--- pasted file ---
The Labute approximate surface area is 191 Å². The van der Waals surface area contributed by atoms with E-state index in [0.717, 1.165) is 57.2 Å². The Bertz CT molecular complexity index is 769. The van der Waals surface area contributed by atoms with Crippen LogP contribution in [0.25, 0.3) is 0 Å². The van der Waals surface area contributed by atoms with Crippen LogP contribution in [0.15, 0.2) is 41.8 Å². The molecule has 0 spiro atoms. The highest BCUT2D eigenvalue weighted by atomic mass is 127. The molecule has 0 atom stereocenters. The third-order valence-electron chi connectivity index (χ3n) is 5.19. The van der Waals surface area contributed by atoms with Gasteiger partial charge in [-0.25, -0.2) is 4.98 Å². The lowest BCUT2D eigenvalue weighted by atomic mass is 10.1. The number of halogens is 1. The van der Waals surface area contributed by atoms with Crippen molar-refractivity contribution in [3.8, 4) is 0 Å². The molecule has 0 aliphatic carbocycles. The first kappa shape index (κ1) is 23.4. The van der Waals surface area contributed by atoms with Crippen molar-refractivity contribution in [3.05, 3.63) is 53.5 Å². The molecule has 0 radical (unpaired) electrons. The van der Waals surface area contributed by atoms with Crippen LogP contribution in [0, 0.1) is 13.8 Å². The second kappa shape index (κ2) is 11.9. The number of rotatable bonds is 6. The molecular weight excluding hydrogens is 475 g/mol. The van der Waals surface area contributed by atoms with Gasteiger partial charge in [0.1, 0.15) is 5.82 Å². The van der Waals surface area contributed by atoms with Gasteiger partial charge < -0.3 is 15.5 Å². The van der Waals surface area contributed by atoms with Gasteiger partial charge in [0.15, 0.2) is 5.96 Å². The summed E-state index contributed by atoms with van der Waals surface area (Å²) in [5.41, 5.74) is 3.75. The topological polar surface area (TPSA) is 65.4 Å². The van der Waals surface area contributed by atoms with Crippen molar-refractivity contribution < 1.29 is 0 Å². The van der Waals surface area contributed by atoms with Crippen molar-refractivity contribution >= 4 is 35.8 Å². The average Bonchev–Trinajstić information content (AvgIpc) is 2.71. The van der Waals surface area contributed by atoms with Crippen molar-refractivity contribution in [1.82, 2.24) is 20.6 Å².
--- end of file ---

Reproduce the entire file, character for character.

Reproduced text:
The Labute approximate surface area is 191 Å². The van der Waals surface area contributed by atoms with E-state index in [0.717, 1.165) is 57.2 Å². The Bertz CT molecular complexity index is 769. The van der Waals surface area contributed by atoms with Crippen LogP contribution in [0.25, 0.3) is 0 Å². The van der Waals surface area contributed by atoms with Crippen LogP contribution in [0.15, 0.2) is 41.8 Å². The molecule has 0 spiro atoms. The highest BCUT2D eigenvalue weighted by atomic mass is 127. The molecule has 0 atom stereocenters. The third-order valence-electron chi connectivity index (χ3n) is 5.19. The van der Waals surface area contributed by atoms with Gasteiger partial charge in [-0.25, -0.2) is 4.98 Å². The lowest BCUT2D eigenvalue weighted by atomic mass is 10.1. The number of halogens is 1. The van der Waals surface area contributed by atoms with Crippen molar-refractivity contribution in [3.8, 4) is 0 Å². The molecule has 0 aliphatic carbocycles. The first kappa shape index (κ1) is 23.4. The van der Waals surface area contributed by atoms with Crippen molar-refractivity contribution in [3.05, 3.63) is 53.5 Å². The molecule has 0 radical (unpaired) electrons. The van der Waals surface area contributed by atoms with Crippen LogP contribution in [0, 0.1) is 13.8 Å². The second kappa shape index (κ2) is 11.9. The number of rotatable bonds is 6. The molecular weight excluding hydrogens is 475 g/mol. The van der Waals surface area contributed by atoms with Gasteiger partial charge in [0.1, 0.15) is 5.82 Å². The van der Waals surface area contributed by atoms with Gasteiger partial charge < -0.3 is 15.5 Å². The van der Waals surface area contributed by atoms with Gasteiger partial charge in [0.15, 0.2) is 5.96 Å². The summed E-state index contributed by atoms with van der Waals surface area (Å²) in [5.41, 5.74) is 3.75. The topological polar surface area (TPSA) is 65.4 Å². The van der Waals surface area contributed by atoms with Crippen molar-refractivity contribution < 1.29 is 0 Å². The van der Waals surface area contributed by atoms with Crippen molar-refractivity contribution >= 4 is 35.8 Å². The average Bonchev–Trinajstić information content (AvgIpc) is 2.71. The van der Waals surface area contributed by atoms with Crippen molar-refractivity contribution in [1.82, 2.24) is 20.6 Å².